OK, so from nine feet up, his benefactors could throw him a jug of water, or a bunch of grapes. But it was still a little to crowded and noisy, see. So he just kept getting help to go higher. How did he pay the workers? How did he get food and water, relieve himself? We’ll see later when I take you to the movies.
However extravagant (!) this way of life may seem, it undoubtedly produced a deep impression on contemporaries, and the fame of the ascetic spread through Europe, Rome in particular being remarkable for the large number of pictures of the saint which were there to be seen, a fact which a modern writer, Holl, represents as a factor of great importance in the development of image worship.
And people kept coming out to see him, seeking his counsel, and asking him to pray for them and bless them. The accessible hermit. Here is how,
Around the tiny platform which surmounted the capital of the pillar there was probably something in the nature of a balustrade, but the whole was exposed to the open air, and Simeon seems never to have permitted himself any sort of cabin or shelter. During his earlier years upon the column there was on the summit a stake to which he bound himself in order to maintain the upright position throughout Lent, but this was an alleviation with which he afterwards dispensed.
I’m glad he cut himself some slack. Sheeesh! And the high and the mighty came calling, just as they did with the Desert Fathers. Centuries later, Alfred Lord Tennyson wrote a poem about him too.
Great personages, such as the Emperor Theodosius and the Empress Eudocia manifested the utmost reverence for the saint and listened to his counsels, while the Emperor Leo paid respectful attention to a letter Simeon wrote to him in favour of the Council of Chalcedon.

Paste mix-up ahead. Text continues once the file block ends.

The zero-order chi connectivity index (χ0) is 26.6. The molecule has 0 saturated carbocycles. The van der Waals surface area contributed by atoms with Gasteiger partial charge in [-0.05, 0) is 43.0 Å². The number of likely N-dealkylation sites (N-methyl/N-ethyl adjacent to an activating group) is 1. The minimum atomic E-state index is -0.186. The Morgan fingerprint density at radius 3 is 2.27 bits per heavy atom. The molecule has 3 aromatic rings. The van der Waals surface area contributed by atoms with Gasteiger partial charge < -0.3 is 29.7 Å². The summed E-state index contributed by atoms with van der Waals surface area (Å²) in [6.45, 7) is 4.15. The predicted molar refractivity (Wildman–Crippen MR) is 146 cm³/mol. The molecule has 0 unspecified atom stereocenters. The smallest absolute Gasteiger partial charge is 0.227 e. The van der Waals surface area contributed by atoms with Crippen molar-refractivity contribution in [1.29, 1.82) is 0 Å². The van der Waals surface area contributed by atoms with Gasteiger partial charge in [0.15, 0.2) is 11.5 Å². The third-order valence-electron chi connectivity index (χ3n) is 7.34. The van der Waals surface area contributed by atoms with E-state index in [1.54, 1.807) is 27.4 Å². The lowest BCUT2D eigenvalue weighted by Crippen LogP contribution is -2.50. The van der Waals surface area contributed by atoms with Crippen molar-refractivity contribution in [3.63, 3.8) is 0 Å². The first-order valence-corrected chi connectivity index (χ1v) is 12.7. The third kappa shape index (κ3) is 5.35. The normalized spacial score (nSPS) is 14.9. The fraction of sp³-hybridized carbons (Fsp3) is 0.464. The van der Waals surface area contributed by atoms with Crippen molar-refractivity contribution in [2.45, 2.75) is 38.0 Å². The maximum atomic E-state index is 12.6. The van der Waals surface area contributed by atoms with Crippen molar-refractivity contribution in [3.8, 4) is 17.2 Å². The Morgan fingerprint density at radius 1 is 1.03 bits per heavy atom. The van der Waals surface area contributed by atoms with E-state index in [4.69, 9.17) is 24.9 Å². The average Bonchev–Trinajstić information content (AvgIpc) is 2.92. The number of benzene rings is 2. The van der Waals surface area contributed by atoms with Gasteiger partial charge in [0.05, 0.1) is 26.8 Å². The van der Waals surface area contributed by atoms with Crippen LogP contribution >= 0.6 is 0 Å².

Why would they bother? Well, as you’ll see, Simeon was up there for quite some time. And besides, he must have been talking some sense and providing good counsel.
Once when he was ill Theodosius sent three bishops to beg him to descend and allow himself to be attended by physicians, but the sick man preferred to leave his cure in the hands of God, and before long he recovered.
What, and climb down from his perch every time he got the sniffles? Simeon was no “sick-bay commando” folks.
After spending thirty-six years on his pillar, Simeon died on Friday, 2 September, 459 (Lietzmann, p. 235).
Talk about staying power. 36 years is not a fad folks. That is an institution. Later on, another Simeon would break his record, by another 32 years for a total of 68! And there was something of a bidding war for his relics,
A contest arose between Antioch and Constantinople for the possession of his remains. The preference was given to Antioch, and the greater part of his relics were left there as a protection to the unwalled city. The ruins of the vast edifice erected in his honour and known as Qal ‘at Sim ‘ân (the mansion of Simeon) remain to the present day. It consists of four basilicas built out from an octagonal court towards the four points of the compass.
Thanks to Wikimedia Commons for this photograph (see below) being described here.
In the centre of the court stands the base of St. Simeon’s column. This edifice, says H.C. Butler, “unquestionably influenced contemporary and later church building to a marked degree” (Architecture and other Arts, p. 184). It seems to have been a supreme effort of a provincial school of architecture which had borrowed little from Constantinople.
How about watching this short film about the Stylite? It’s only 43 minutes (and change) long. It’s called Simon of the Desert and it’s the 1964 classic by Luis Bunuel. It even has subtitles, and a surprise ending.
One of the really beneficial things about being a Catholic Christian is learning about all of our brothers and sisters in Christ in the Communion of Saints. Their witness and example run the gamut of, and make manifest, the individual ways that Christ calls us to serve Him.
St. Simeon, pray for us.